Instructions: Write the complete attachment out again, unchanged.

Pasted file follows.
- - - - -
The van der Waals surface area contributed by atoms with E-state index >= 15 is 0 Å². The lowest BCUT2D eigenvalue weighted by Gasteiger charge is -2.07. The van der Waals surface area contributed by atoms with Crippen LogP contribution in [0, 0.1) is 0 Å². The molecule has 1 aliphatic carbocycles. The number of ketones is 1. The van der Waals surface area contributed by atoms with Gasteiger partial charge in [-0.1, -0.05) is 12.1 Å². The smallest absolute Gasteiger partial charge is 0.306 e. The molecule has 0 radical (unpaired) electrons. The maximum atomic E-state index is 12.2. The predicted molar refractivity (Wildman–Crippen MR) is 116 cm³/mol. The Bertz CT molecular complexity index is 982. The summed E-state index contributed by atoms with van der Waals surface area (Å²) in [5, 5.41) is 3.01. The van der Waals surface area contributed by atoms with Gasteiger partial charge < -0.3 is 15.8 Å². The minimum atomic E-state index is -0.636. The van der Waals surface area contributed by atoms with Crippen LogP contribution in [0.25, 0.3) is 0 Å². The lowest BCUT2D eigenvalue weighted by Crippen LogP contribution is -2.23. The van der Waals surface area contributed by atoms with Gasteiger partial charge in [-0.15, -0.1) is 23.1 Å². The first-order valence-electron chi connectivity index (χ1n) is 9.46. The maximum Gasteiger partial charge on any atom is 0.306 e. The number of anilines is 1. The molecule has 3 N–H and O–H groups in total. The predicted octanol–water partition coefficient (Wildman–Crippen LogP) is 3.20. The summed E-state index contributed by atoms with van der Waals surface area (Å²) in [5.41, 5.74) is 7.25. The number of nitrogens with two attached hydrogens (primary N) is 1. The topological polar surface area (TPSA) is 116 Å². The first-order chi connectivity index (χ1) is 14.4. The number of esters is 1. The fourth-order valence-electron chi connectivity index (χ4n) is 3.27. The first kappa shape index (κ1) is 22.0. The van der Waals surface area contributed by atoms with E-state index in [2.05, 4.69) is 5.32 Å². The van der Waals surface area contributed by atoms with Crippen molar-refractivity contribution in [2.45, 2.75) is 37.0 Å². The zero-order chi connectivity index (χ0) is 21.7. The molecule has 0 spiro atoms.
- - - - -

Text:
The van der Waals surface area contributed by atoms with E-state index >= 15 is 0 Å². The lowest BCUT2D eigenvalue weighted by Gasteiger charge is -2.07. The van der Waals surface area contributed by atoms with Crippen LogP contribution in [0, 0.1) is 0 Å². The molecule has 1 aliphatic carbocycles. The number of ketones is 1. The van der Waals surface area contributed by atoms with Gasteiger partial charge in [-0.1, -0.05) is 12.1 Å². The smallest absolute Gasteiger partial charge is 0.306 e. The molecule has 0 radical (unpaired) electrons. The maximum atomic E-state index is 12.2. The predicted molar refractivity (Wildman–Crippen MR) is 116 cm³/mol. The Bertz CT molecular complexity index is 982. The summed E-state index contributed by atoms with van der Waals surface area (Å²) in [5, 5.41) is 3.01. The van der Waals surface area contributed by atoms with Gasteiger partial charge < -0.3 is 15.8 Å². The minimum atomic E-state index is -0.636. The van der Waals surface area contributed by atoms with Crippen LogP contribution in [0.25, 0.3) is 0 Å². The lowest BCUT2D eigenvalue weighted by Crippen LogP contribution is -2.23. The van der Waals surface area contributed by atoms with Gasteiger partial charge in [-0.15, -0.1) is 23.1 Å². The first-order valence-electron chi connectivity index (χ1n) is 9.46. The maximum Gasteiger partial charge on any atom is 0.306 e. The number of anilines is 1. The molecule has 3 N–H and O–H groups in total. The predicted octanol–water partition coefficient (Wildman–Crippen LogP) is 3.20. The summed E-state index contributed by atoms with van der Waals surface area (Å²) in [5.41, 5.74) is 7.25. The number of nitrogens with two attached hydrogens (primary N) is 1. The topological polar surface area (TPSA) is 116 Å². The first-order chi connectivity index (χ1) is 14.4. The number of esters is 1. The fourth-order valence-electron chi connectivity index (χ4n) is 3.27. The first kappa shape index (κ1) is 22.0. The van der Waals surface area contributed by atoms with E-state index in [2.05, 4.69) is 5.32 Å². The van der Waals surface area contributed by atoms with Crippen molar-refractivity contribution in [2.45, 2.75) is 37.0 Å². The zero-order chi connectivity index (χ0) is 21.7. The molecule has 0 spiro atoms.